LAGUNA WOODS, Calif. - Joe Schwartz is a 90-year-old great-grandfather of three who enjoys a few puffs of pot each night before he crawls into bed in the Southern California retirement community he calls home.
The World War II veteran smokes the drug to alleviate debilitating nausea and is one of about 150 senior citizens on this sprawling, 18,000-person gated campus who belongs to a thriving - and controversial - medical marijuana collective operating here, in the middle of one of the largest retirement communities in the United States.
The fledgling collective mirrors a nationwide trend as more and more senior citizens turn to marijuana, legal or not, to ease the aches and pains of aging. But in Laguna Woods Village, tucked in the heart of one of the most conservative and wealthiest counties in California, these ganja-smoking grandparents have stirred up a heated debate with their collective, attracting a crackdown from within the self-governed community.
Under California law, people with a variety of conditions, from migraines to cancer, can get a medical marijuana card with a doctor's recommendation and join a pot collective to get what they need. But the drug is still banned under federal law.
Lonnie Painter, the collective's president, worries daily about his high-profile position within the tiny community of pot users. The 65-year-old grandfather supplements regular painkillers with marijuana tea for osteoarthritis and keeps stacks of marijuana-collective applications on a desk in the living room, just a few feet from the Lego bricks his 7-year-old grandson plays with on his frequent visits.
"We've got people who don't like it here. They don't like marijuana and they still have that 'communism' and 'perversion' and 'killer weed' attitude," said Painter, who has shoulder-length gray hair, a white goatee and wears several gold necklaces. "What I get more worried about is myself getting put in jail. If you were just a patient you'd be safe, but if you are active and involved in any way in making it available for others, the federal government can come and scoop you up."
In the first two years of the collective's life, however, members have had more trouble from their fellow residents than from the government.
When things first got under way, Painter and three others were growing about two dozen plants with names like Super Silver Haze in the Laguna Woods Village community garden.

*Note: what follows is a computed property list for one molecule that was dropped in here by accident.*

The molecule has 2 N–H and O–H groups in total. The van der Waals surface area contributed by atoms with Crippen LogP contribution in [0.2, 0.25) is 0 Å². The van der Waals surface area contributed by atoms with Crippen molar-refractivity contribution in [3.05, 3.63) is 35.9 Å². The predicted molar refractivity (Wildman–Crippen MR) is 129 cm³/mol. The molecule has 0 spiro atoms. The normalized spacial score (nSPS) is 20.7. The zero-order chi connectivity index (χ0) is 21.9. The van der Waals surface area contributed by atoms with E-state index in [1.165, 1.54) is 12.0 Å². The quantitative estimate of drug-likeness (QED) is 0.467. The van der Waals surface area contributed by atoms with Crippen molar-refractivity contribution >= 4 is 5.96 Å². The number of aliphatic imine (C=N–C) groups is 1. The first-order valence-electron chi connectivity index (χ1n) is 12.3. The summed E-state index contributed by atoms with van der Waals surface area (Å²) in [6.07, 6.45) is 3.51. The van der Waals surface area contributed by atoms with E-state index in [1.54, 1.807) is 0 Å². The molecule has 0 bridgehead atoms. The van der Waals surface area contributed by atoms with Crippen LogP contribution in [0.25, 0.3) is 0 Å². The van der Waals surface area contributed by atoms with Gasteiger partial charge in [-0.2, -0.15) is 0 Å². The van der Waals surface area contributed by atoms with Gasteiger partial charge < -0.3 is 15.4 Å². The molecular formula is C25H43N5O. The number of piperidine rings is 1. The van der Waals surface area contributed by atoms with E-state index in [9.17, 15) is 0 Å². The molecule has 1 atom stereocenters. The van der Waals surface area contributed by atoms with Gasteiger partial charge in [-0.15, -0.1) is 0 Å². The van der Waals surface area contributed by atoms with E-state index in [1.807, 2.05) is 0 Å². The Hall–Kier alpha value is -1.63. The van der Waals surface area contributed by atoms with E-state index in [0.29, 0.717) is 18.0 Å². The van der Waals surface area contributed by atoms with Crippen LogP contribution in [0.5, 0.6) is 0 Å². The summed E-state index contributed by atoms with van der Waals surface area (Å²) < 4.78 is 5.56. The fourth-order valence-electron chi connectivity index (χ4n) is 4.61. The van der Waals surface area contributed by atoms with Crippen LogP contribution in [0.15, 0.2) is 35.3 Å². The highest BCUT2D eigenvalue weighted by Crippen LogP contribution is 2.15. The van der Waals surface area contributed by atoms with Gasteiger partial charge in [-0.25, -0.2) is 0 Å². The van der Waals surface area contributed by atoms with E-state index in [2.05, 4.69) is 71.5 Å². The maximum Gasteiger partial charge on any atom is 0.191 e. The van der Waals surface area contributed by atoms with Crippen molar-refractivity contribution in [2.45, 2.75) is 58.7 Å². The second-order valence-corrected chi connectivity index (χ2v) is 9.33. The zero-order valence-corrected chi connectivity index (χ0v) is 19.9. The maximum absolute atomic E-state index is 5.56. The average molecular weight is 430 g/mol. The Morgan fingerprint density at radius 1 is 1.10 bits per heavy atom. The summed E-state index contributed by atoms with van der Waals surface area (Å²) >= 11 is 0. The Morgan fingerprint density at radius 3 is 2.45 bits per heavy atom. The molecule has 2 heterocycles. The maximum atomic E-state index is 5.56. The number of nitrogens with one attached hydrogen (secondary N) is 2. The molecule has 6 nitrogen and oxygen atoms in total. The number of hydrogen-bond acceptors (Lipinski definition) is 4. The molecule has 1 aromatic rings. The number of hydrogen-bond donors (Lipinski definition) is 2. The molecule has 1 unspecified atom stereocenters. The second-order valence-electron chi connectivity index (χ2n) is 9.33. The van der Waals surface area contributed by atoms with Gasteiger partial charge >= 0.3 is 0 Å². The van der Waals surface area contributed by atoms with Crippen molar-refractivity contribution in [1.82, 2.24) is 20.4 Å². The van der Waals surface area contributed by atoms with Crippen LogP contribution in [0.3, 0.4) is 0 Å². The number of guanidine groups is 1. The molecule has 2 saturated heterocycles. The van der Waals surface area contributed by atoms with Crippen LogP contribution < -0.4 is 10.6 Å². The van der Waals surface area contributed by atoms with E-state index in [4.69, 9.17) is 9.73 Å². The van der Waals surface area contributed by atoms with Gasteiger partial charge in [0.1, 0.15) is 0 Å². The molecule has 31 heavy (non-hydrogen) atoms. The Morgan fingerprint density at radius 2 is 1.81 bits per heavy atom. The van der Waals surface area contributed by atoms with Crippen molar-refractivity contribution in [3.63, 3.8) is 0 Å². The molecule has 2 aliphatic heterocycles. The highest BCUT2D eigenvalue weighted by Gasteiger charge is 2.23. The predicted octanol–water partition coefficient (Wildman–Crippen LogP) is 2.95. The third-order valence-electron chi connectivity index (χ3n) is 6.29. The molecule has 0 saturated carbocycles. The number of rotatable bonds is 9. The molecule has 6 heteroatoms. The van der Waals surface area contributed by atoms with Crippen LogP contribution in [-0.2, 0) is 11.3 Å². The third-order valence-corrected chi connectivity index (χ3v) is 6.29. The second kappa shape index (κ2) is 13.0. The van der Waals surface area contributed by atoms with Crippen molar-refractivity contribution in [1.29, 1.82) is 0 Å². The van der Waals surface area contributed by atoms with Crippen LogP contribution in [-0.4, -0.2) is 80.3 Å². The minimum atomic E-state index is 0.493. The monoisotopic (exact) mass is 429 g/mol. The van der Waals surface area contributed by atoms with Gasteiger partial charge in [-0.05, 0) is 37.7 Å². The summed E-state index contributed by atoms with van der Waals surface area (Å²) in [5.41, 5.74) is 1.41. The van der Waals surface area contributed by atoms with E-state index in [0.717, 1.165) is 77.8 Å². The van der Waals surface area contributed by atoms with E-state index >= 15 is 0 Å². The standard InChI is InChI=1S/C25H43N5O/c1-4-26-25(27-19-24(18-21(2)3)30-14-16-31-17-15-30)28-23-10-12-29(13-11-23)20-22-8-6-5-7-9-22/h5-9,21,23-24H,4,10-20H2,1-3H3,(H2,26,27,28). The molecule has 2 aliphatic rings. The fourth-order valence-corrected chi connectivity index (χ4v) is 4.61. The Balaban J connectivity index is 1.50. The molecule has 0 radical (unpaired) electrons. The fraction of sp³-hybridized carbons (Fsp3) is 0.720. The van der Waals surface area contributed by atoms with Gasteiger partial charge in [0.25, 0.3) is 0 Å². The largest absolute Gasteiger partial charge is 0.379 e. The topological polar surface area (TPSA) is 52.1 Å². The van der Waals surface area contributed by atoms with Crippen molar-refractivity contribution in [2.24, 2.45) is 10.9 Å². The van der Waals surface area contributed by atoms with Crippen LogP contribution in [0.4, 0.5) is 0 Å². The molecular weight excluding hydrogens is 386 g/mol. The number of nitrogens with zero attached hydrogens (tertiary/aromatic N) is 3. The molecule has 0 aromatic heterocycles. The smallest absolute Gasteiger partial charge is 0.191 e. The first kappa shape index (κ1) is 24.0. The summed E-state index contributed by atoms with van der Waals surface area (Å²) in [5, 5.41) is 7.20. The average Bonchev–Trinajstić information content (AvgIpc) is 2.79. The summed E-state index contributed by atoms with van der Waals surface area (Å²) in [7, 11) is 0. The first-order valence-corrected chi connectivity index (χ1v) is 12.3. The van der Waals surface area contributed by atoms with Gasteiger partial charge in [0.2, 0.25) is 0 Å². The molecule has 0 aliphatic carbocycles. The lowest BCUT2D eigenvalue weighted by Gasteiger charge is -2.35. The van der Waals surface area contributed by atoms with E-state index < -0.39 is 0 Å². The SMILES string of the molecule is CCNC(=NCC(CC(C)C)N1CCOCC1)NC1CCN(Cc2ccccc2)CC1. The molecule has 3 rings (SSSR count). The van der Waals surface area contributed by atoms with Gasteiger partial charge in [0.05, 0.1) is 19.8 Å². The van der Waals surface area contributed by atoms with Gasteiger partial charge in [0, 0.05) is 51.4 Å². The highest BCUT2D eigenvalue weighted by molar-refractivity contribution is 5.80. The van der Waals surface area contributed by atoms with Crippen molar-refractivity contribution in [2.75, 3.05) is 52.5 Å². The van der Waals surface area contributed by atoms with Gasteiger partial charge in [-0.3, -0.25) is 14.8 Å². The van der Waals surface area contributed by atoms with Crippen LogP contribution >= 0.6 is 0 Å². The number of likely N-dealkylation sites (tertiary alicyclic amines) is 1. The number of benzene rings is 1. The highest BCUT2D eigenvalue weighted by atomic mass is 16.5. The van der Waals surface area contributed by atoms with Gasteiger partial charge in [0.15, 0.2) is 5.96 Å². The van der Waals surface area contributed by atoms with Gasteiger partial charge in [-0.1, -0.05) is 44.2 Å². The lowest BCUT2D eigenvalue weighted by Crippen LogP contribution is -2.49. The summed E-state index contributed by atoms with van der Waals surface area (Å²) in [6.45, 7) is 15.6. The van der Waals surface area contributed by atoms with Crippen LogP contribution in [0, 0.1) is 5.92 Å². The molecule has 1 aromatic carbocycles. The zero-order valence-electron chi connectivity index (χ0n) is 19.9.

But the Golden Rain Foundation, the all-volunteer board that governs the community, prohibited the cultivation of marijuana on all Laguna Woods Village property.
The foundation, which maintains the 3-square-mile community's 153 acres of golf courses, seven clubhouses and other amenities, adopted the policy late last year.
"We thought that it was not proper. It sets a precedent. Our gardens are for flowers and vegetables, and that's all, and it's been that way since 1964 or 1965 when this was started," said Howard Feichtmann, who was chairman of the Garden Center Advisory Group. Those with medical marijuana cards can still grow the state limit of six mature plants per person in their private residences.
Susan Margolis, who sat on the Garden Center Advisory Group, said the debate has divided people along generational lines in a community where the average age is 78 but new residents can move in at 55. She estimated that up to 10 of her younger neighbors take medical pot for ailments but said many older residents are fiercely opposed.
After the vote, the collective had to rip its plants out and has struggled to produce the pot it needs for its members.
At first, the senior citizens tried to run their own grow site by creating a greenhouse in a rented facility off-site, but they lost thousands of dollars of crop when someone plugged a grow light into the wrong outlet, giving the plants 24 hours of light a day during the critical flowering period instead of 12 hours. Then, they gave seedlings to a grower operating a greenhouse in Los Angeles, but the place was busted by police, and all the plants were confiscated.
Now, a fellow Laguna Woods Village resident and collective member recently started growing for the group in two off-site greenhouses in secret locations and supplies members on a sliding scale from $35 to $200 an ounce, depending on need and income.
Schwartz, an Army linguist in World War II, is currently nursing along six seedlings that sprout from a large tub on his patio, where he enjoys summertime meals with family and friends.
"I'm not very good at it, but it grows nicely," said Schwartz, who is also recovering from a mild stroke. "Look, whether it's a legal thing or not a legal thing, it helps you. I am 90 years old and I don't mind talking about it."